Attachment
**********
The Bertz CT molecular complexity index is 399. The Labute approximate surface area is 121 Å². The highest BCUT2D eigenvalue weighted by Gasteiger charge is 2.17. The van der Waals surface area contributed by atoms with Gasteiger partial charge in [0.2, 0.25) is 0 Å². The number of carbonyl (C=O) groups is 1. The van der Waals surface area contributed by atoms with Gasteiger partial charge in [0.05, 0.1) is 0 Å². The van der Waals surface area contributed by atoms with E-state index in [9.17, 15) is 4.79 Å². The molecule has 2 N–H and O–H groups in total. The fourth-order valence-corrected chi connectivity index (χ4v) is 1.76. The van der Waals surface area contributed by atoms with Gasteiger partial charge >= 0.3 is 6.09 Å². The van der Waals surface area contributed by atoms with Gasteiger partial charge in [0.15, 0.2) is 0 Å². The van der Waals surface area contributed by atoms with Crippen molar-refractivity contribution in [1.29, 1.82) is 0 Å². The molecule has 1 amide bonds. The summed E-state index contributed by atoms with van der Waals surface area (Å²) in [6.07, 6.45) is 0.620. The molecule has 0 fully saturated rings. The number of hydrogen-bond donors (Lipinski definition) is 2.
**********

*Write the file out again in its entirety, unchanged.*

The Bertz CT molecular complexity index is 399. The Labute approximate surface area is 121 Å². The highest BCUT2D eigenvalue weighted by Gasteiger charge is 2.17. The van der Waals surface area contributed by atoms with Gasteiger partial charge in [0.2, 0.25) is 0 Å². The number of carbonyl (C=O) groups is 1. The van der Waals surface area contributed by atoms with Gasteiger partial charge in [0.05, 0.1) is 0 Å². The van der Waals surface area contributed by atoms with E-state index in [9.17, 15) is 4.79 Å². The molecule has 2 N–H and O–H groups in total. The fourth-order valence-corrected chi connectivity index (χ4v) is 1.76. The van der Waals surface area contributed by atoms with Gasteiger partial charge >= 0.3 is 6.09 Å². The van der Waals surface area contributed by atoms with Gasteiger partial charge in [0.15, 0.2) is 0 Å². The van der Waals surface area contributed by atoms with Crippen molar-refractivity contribution in [1.29, 1.82) is 0 Å². The molecule has 1 amide bonds. The summed E-state index contributed by atoms with van der Waals surface area (Å²) in [6.07, 6.45) is 0.620. The molecule has 0 fully saturated rings. The number of hydrogen-bond donors (Lipinski definition) is 2.